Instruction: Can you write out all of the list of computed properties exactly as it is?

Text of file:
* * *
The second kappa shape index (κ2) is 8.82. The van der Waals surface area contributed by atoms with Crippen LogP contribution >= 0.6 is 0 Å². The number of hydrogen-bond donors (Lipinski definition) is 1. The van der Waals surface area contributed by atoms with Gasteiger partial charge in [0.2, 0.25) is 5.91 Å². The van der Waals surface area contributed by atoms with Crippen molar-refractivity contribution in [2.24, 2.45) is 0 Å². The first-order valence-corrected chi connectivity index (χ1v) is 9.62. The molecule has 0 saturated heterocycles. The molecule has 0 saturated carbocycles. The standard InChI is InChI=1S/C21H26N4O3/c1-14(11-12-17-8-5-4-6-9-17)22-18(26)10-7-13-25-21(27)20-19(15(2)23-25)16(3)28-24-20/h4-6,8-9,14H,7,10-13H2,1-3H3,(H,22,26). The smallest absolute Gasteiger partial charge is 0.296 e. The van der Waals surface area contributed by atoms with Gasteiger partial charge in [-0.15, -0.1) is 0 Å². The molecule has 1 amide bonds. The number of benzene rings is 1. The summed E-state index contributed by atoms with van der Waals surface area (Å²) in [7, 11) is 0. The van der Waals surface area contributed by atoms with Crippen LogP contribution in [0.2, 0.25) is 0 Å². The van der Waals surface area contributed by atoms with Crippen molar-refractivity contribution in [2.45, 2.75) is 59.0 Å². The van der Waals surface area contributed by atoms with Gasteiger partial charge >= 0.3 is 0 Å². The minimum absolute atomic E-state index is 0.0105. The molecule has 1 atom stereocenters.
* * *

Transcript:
The second kappa shape index (κ2) is 8.82. The van der Waals surface area contributed by atoms with Crippen LogP contribution >= 0.6 is 0 Å². The number of hydrogen-bond donors (Lipinski definition) is 1. The van der Waals surface area contributed by atoms with Gasteiger partial charge in [0.2, 0.25) is 5.91 Å². The van der Waals surface area contributed by atoms with Crippen molar-refractivity contribution in [2.24, 2.45) is 0 Å². The first-order valence-corrected chi connectivity index (χ1v) is 9.62. The molecule has 0 saturated heterocycles. The molecule has 0 saturated carbocycles. The standard InChI is InChI=1S/C21H26N4O3/c1-14(11-12-17-8-5-4-6-9-17)22-18(26)10-7-13-25-21(27)20-19(15(2)23-25)16(3)28-24-20/h4-6,8-9,14H,7,10-13H2,1-3H3,(H,22,26). The smallest absolute Gasteiger partial charge is 0.296 e. The van der Waals surface area contributed by atoms with Gasteiger partial charge in [-0.15, -0.1) is 0 Å². The molecule has 1 amide bonds. The number of benzene rings is 1. The summed E-state index contributed by atoms with van der Waals surface area (Å²) in [7, 11) is 0. The van der Waals surface area contributed by atoms with Crippen LogP contribution in [0.2, 0.25) is 0 Å². The van der Waals surface area contributed by atoms with Crippen molar-refractivity contribution in [2.45, 2.75) is 59.0 Å². The van der Waals surface area contributed by atoms with Gasteiger partial charge >= 0.3 is 0 Å². The minimum absolute atomic E-state index is 0.0105. The molecule has 1 atom stereocenters.